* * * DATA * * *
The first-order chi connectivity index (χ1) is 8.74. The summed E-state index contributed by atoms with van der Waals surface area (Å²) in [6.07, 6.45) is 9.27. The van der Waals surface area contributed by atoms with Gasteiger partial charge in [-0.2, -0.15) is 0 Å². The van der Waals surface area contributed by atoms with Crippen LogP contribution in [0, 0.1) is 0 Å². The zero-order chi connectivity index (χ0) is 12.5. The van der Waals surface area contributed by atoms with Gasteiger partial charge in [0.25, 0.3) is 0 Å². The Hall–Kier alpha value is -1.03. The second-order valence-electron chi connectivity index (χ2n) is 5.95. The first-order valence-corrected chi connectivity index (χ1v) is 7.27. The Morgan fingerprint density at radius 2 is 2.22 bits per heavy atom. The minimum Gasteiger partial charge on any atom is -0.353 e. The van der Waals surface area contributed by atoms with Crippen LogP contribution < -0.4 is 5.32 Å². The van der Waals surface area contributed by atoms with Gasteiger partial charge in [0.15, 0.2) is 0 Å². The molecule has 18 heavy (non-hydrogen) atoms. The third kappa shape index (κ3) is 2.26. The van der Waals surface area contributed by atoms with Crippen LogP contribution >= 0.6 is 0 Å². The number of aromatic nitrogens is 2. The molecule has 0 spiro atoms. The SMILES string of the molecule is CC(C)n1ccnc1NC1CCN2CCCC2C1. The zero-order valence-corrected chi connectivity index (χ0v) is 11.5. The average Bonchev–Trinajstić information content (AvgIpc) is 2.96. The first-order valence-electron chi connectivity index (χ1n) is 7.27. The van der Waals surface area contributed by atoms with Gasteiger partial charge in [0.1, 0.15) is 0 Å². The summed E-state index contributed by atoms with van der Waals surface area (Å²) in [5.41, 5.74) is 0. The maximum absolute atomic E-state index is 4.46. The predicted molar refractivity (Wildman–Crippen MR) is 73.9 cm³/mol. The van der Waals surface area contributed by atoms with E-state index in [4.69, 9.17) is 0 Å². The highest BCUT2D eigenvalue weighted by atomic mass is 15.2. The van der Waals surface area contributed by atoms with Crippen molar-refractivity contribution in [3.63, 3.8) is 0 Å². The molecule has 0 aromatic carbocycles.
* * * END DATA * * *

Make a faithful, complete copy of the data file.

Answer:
The first-order chi connectivity index (χ1) is 8.74. The summed E-state index contributed by atoms with van der Waals surface area (Å²) in [6.07, 6.45) is 9.27. The van der Waals surface area contributed by atoms with Gasteiger partial charge in [-0.2, -0.15) is 0 Å². The van der Waals surface area contributed by atoms with Crippen LogP contribution in [0, 0.1) is 0 Å². The zero-order chi connectivity index (χ0) is 12.5. The van der Waals surface area contributed by atoms with Gasteiger partial charge in [0.25, 0.3) is 0 Å². The Hall–Kier alpha value is -1.03. The second-order valence-electron chi connectivity index (χ2n) is 5.95. The first-order valence-corrected chi connectivity index (χ1v) is 7.27. The Morgan fingerprint density at radius 2 is 2.22 bits per heavy atom. The minimum Gasteiger partial charge on any atom is -0.353 e. The van der Waals surface area contributed by atoms with Crippen LogP contribution < -0.4 is 5.32 Å². The van der Waals surface area contributed by atoms with Gasteiger partial charge in [0.15, 0.2) is 0 Å². The molecule has 18 heavy (non-hydrogen) atoms. The third kappa shape index (κ3) is 2.26. The van der Waals surface area contributed by atoms with Crippen LogP contribution >= 0.6 is 0 Å². The number of aromatic nitrogens is 2. The molecule has 0 spiro atoms. The SMILES string of the molecule is CC(C)n1ccnc1NC1CCN2CCCC2C1. The zero-order valence-corrected chi connectivity index (χ0v) is 11.5. The average Bonchev–Trinajstić information content (AvgIpc) is 2.96. The first-order valence-electron chi connectivity index (χ1n) is 7.27. The van der Waals surface area contributed by atoms with Gasteiger partial charge in [0.1, 0.15) is 0 Å². The summed E-state index contributed by atoms with van der Waals surface area (Å²) in [5.41, 5.74) is 0. The maximum absolute atomic E-state index is 4.46. The predicted molar refractivity (Wildman–Crippen MR) is 73.9 cm³/mol. The van der Waals surface area contributed by atoms with E-state index in [4.69, 9.17) is 0 Å². The highest BCUT2D eigenvalue weighted by atomic mass is 15.2. The van der Waals surface area contributed by atoms with Crippen molar-refractivity contribution in [3.63, 3.8) is 0 Å². The molecule has 0 aromatic carbocycles.